Do you trade all day or just during certain time frames?

    I never trade the first 30 mins. I found it nearly impossible to trade that 30 mins using my methods. They simply weren't as effective.

    Do you use any TA, or do you just use Level II?

    Level II is mostly for determining entries and exits when trading such liquid stocks. There isn't a single MM that has enough power to control something like JNPR, and as mm's get more savvy to ecn's they just hide their intentions anyways. I use TA on ndoos instead of the stock itself. I find TA in the futures markets to be more reliable.

  3. RAY


    I was wandering what the scalpers were doing with decimalization. I was shocked on how tight the spreads were at first.

    Well anyway, just out of curiosity how are you scalpers doing? Seems like you may have to make some adjustments to your game?
  4. I have also been slowed down by decimalizaton, but there is still plenty of money to be made. I have had to change my emphasis on some indicators and become more patient. I have traded MSFT 95% of the time since Nov, before that, I was trading CSCO and INTC. I have found that I don't have to worry about INCA as much since decimalization. 10-20 thousand share of INCA used to usually slow it down or turn it, now it chops right through it alot of the time. I am really watching the prints on Island now because they seem to be showing where it is going somewhat. I don't trade faster stocks like, JNPR, CIEN, VRTS, etc. because I am not fast enough yet for these stocks. I have come along way since I started scalping, but in our office we have great traders who really clean house in those stocks, and when they are getting out of them, you need to be out of the way or you are getting out a 1/2 buck away. I recommend starting out with a big cap and trading it for about a year or so until you get your speed down and better knowledge of the way stocks move.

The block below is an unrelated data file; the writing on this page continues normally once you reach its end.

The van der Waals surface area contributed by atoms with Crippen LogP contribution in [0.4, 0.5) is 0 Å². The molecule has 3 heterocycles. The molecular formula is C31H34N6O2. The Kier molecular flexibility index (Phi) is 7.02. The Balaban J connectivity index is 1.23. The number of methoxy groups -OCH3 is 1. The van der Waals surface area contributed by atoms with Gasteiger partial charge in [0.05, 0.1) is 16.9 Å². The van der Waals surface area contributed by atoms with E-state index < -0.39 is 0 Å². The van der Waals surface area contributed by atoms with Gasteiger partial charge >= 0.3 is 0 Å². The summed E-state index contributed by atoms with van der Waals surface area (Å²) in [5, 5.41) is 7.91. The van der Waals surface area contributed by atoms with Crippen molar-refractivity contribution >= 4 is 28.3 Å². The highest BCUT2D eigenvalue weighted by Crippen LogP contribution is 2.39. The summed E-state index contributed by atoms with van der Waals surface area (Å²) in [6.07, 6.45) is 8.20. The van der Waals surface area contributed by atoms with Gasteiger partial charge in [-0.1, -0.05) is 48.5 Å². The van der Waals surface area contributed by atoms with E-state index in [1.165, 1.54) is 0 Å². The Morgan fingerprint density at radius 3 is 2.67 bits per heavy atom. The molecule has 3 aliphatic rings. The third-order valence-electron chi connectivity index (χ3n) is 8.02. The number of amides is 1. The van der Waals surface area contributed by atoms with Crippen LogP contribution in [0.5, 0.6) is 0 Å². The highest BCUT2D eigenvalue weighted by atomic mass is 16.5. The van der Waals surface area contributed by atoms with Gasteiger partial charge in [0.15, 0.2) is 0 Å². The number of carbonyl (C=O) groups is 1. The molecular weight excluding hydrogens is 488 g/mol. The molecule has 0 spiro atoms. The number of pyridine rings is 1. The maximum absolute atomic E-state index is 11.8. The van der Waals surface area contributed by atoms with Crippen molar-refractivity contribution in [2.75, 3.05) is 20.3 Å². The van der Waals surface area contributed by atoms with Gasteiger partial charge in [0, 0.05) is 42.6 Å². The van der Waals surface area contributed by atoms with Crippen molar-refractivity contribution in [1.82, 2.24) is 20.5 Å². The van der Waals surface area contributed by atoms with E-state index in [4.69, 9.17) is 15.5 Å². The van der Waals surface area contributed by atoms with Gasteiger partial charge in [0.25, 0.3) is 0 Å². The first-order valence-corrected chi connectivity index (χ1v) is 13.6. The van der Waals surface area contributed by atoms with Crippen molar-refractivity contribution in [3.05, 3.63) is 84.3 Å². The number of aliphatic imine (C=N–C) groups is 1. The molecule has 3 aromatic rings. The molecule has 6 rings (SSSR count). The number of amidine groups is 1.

As far as mental stops, if it is turning on me, I get the hell out and look to go the other way, and I try to let them run as much as possible. I never let a stock go over ten cents against me unless I just can't get out. Why let a stock go against you when you can reverse and ride the opposite wave for profits. That is the way I was trained and it works. As far as risk/reward, I make money on a 3-4 cent move depending on what ECNs are used, so I will get into anything that I think is going to go atleast 4-5 cents. Most scalpers in our office have about a 50/50 percentage of winners to losers each day. It is all about cutting any loser as soon as possible and letting the winners run. Scalping is a kick in the pants, but it takes time to learn. I got down about $6000 before I turned around and made any money, so you have to be patient and just keep going everyday and getting practice. It took me 4.5 months from starting to getting profitable. Last year when the market started tanking we traded all day for weeks on end, but since last June, I have traded all day only a handful of times. Mid day is just to thin and slow for scalping the way I was trained. I usually only trade the first and last 2 hours of the day, with the first hour being my most profitable 80% of the time. I use no TA, I strictly trade from the futures.